William & Mary

How now brown cloud? W&M chemists analyze air pollution

  • Dirty Clouds:
    Dirty Clouds:  Students in Rachel O’Brien’s lab are spending the summer creating aerosols, which they will extract and mix with a combination of brown carbon molecules and cloud water. The goal is to make and study a synthetic version of real-world dirty clouds.  Photo by Stephen Salpukas
  • Laser Power:
    Laser Power:  Nathan Kidwell (left) and his research students are using brown carbon samples to study how the molecules break down when they are exposed to sunlight.  Photo by Stephen Salpukas
  • Making Aerosols:
    Making Aerosols:  Jacob Shusterman ’19 collects a filter coated in secondary organic aerosol he made in a small chamber in O’Brien’s lab.  Photo by Stephen Salpukas
  • What Brown Carbon Makes:
    What Brown Carbon Makes:  Lydia Dolvin ’20 collects a sample from her photolysis experiments involving brown carbon and secondary organic aerosols.  Photo by Stephen Salpukas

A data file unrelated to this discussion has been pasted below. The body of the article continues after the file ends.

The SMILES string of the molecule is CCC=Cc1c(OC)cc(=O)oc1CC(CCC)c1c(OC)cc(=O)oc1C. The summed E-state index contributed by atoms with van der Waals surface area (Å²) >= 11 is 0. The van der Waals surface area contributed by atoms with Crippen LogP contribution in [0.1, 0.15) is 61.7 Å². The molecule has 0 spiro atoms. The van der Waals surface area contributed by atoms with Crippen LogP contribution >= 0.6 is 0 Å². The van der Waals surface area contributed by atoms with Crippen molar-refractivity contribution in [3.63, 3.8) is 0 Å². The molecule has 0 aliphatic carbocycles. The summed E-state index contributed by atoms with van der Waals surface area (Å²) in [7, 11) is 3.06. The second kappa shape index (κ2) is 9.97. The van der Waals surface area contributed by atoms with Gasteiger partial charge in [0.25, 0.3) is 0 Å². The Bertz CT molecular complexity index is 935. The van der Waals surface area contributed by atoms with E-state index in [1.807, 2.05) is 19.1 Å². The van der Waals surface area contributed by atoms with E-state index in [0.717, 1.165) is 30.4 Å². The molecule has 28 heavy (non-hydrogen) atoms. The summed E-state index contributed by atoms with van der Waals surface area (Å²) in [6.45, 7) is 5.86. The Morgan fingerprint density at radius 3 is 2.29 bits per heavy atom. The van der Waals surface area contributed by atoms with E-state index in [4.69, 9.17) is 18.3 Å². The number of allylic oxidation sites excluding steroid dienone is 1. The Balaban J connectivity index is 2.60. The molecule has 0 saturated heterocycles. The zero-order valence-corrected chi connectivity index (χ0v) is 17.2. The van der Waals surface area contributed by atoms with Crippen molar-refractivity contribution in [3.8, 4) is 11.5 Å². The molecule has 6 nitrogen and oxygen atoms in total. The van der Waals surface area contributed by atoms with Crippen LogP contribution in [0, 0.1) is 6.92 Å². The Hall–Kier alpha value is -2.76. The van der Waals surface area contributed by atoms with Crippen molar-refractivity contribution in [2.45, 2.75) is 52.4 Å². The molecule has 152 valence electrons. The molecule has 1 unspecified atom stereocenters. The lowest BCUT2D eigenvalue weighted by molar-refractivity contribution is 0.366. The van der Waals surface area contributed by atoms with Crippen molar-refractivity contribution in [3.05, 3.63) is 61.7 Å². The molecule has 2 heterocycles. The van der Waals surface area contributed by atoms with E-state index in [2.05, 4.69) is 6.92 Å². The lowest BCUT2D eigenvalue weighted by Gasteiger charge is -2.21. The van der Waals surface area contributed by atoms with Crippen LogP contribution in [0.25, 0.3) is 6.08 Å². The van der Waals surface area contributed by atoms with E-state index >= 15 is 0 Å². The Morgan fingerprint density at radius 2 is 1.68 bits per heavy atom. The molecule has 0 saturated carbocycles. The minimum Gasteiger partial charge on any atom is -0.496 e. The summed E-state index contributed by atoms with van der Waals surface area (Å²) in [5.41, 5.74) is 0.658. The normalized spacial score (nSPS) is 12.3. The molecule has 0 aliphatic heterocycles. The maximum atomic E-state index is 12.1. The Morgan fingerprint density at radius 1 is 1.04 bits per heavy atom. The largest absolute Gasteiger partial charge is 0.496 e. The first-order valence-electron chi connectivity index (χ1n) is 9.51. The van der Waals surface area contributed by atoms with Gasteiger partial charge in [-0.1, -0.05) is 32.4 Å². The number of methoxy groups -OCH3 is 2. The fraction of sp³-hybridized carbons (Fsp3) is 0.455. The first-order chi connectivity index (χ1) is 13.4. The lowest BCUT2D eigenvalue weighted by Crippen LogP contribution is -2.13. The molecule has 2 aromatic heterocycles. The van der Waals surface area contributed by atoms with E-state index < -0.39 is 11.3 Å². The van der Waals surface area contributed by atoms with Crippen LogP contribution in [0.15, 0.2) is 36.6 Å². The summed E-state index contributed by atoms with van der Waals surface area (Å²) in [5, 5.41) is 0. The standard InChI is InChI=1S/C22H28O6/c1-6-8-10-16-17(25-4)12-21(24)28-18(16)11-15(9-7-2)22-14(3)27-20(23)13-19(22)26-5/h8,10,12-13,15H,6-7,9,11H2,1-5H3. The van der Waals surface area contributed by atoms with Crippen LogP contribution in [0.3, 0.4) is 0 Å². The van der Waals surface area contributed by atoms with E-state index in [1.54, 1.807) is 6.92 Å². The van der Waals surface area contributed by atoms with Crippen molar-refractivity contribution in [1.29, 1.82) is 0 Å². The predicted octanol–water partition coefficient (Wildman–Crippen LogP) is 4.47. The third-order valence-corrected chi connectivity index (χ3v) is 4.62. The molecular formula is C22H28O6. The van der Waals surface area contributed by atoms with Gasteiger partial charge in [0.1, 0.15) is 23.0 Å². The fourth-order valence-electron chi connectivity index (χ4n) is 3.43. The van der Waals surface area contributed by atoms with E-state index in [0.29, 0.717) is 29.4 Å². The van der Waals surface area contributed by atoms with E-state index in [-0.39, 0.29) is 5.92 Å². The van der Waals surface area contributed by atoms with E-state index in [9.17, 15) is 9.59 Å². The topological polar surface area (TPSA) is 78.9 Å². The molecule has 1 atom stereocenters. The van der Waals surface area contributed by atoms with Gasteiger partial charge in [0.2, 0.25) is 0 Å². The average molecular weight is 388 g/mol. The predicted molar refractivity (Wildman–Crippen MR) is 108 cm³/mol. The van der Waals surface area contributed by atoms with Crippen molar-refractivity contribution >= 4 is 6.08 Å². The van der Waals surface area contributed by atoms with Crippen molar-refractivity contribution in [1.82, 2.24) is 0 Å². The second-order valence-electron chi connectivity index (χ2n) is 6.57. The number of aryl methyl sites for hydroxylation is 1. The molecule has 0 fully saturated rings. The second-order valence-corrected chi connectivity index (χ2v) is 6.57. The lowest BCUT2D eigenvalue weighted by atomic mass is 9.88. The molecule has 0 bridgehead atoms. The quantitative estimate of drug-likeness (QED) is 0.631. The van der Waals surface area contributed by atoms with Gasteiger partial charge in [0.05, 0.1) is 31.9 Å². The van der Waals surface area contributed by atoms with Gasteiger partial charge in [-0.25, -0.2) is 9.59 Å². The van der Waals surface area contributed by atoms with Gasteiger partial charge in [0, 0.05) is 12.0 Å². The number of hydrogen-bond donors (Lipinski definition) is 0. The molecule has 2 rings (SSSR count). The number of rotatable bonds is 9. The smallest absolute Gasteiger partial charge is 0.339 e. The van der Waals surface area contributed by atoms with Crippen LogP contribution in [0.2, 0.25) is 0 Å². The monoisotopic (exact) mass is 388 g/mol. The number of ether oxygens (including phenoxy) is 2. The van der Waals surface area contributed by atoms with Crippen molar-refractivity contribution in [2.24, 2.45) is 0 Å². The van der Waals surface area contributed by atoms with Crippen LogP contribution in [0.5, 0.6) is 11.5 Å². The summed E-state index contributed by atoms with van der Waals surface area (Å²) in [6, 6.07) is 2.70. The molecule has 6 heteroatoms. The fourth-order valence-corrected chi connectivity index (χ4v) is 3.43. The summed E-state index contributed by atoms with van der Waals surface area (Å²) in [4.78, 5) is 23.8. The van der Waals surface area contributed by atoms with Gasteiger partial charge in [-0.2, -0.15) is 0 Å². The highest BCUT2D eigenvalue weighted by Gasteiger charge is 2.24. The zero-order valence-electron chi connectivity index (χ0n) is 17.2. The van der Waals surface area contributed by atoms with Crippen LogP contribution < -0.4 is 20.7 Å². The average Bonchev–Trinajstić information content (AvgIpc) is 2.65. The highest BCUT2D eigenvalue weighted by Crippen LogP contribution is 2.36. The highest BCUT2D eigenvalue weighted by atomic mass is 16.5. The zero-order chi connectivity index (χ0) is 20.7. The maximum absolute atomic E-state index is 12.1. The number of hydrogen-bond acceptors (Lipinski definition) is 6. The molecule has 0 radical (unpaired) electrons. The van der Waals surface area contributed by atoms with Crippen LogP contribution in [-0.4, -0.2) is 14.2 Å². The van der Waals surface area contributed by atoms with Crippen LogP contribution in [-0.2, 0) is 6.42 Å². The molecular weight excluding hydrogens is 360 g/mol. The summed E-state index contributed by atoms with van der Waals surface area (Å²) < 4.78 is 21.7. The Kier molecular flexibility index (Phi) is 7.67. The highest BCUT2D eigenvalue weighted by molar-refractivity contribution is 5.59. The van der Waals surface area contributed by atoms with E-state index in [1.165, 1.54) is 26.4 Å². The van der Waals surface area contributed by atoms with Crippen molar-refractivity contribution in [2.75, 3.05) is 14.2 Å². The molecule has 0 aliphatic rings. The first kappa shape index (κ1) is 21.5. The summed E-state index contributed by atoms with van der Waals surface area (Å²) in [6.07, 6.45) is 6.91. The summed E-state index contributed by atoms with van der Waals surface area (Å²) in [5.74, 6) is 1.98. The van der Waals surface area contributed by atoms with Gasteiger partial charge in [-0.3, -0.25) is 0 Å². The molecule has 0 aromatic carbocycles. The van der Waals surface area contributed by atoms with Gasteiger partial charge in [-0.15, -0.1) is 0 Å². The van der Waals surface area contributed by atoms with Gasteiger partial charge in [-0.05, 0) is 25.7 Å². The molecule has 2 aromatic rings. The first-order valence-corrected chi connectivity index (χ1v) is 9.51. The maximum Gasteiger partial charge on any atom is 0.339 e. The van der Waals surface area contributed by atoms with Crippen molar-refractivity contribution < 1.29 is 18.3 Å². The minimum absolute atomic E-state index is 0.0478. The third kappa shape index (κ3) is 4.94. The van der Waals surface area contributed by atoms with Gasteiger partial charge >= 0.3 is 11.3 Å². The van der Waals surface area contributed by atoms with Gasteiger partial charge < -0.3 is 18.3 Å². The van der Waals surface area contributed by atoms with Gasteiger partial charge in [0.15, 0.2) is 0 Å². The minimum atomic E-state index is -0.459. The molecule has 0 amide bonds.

• Data Mining:
    Data Mining:  Hongmin Yu, a rising junior and chemistry major, is spending her summer in O'Brien's lab, combing through data produced by a mass spectrometer.  Photo by Stephen Salpukas
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To the uninitiated, the back corner of ISC 1233 might be mistaken for a moonshiner’s still. A series of plastic tubes corkscrew into an oversized glass jug resting inside a ventilated hood. But instead of making bootleg whiskey, Rachel O’Brien is cultivating aerosols.

“This is my aerosol farm,” O’Brien says proudly, gesturing toward the hood. “The students are making the aerosols and we’re collecting them. See, I’ve got some little guys in there.”

The little guys are actually freshly minted versions of highly prevalent components of Earth’s atmosphere. Aerosols are created when fine solid particles or liquid droplets are suspended in air or another gas. Dust, haze and smoke are all examples of aerosols. They play a vital role in influencing air quality and the Earth’s climate.